This material was laid down, metamorphosed and eroded into boulders. Some of these which were then rounded by surf then marine organisms made 1-2 inch bore holes in them

All while submerged and being buried by sediment in a catastrophic global flood...
Not only that, but the abstract mentions that the boulders contain trace fossils that were formed when the quartzite was soft sediment. So it had to be laid down when the water was placid :grin: enough to preserve such trace fossils, then lithified, then metamorphosed, then eroded out into boulders, then bored by marine critters and rolled around in the surf.

And it had to get all of that done before later layers of sediment were laid down on top of it.
Truth is out of style

  • osmanthus
  • Administrator
  • Fingerer of piglets
Re: Testy Explains the Layers Which Include the Tonto Group
Reply #1704
Where's the evidence that all those DIFFERENT formations are one continuous sheet? (Let alone one "extraordinarily thin" or  "extraordinarily flat" one?  :dunno:
Who decided that they are "DIFFERENT"? Based upon what? "I'm a geologist and I live in Potsdam, New York ... hmm I think I'll name this sandstone 'Potsdam' ..."
Look at the formations you listed. Different depths, different compositions, some metamorphic.  Obviously the same, right?
But, to play devil's advocate, none of those factors preclude it all being laid down in the same transgression. In fact we can be sure that sediment was deposited over a vast range during the Sauk. Which doesn't mean that Dave has correctly identified it all, but it is what we would expect to find.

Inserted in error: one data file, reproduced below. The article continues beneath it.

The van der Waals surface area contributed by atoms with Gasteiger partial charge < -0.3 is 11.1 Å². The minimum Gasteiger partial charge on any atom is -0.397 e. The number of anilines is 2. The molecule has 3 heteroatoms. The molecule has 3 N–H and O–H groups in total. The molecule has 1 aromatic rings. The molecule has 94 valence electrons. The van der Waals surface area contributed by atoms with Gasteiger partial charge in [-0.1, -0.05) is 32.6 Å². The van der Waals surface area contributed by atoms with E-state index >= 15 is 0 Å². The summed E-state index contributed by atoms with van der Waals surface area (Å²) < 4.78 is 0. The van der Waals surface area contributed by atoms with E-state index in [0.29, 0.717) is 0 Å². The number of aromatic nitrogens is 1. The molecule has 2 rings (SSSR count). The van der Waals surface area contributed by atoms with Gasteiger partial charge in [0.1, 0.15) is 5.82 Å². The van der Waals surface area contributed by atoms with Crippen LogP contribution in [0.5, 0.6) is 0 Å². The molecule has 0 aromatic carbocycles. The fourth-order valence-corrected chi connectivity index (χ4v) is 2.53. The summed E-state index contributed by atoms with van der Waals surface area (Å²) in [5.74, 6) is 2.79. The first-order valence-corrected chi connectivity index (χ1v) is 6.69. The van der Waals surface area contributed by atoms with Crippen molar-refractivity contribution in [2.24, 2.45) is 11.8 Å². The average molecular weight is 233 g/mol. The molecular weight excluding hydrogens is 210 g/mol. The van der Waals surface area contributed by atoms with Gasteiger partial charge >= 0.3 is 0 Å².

Truth is out of style

  • osmanthus
  • Administrator
  • Fingerer of piglets
Re: Testy Explains the Layers Which Include the Tonto Group
Reply #1705
A transgression that might be 1000 miles or more in length, but is depositing only from a band with a width of a few miles at any given moment. As the coastline moves in or out, the band of deposition moves in and out with it. And, no, it was not the same band for all those formations you named. The Tapeats formed from the west to the east. The sandstones in Eastern North America formed from the southeast to the northwest. Can't be the parts of the same layer.
Well yes, they can. It's perfectly possible that, given different gradients on the east and west coasts, you would see that result.
Truth is out of style

Re: Testy Explains the Layers Which Include the Tonto Group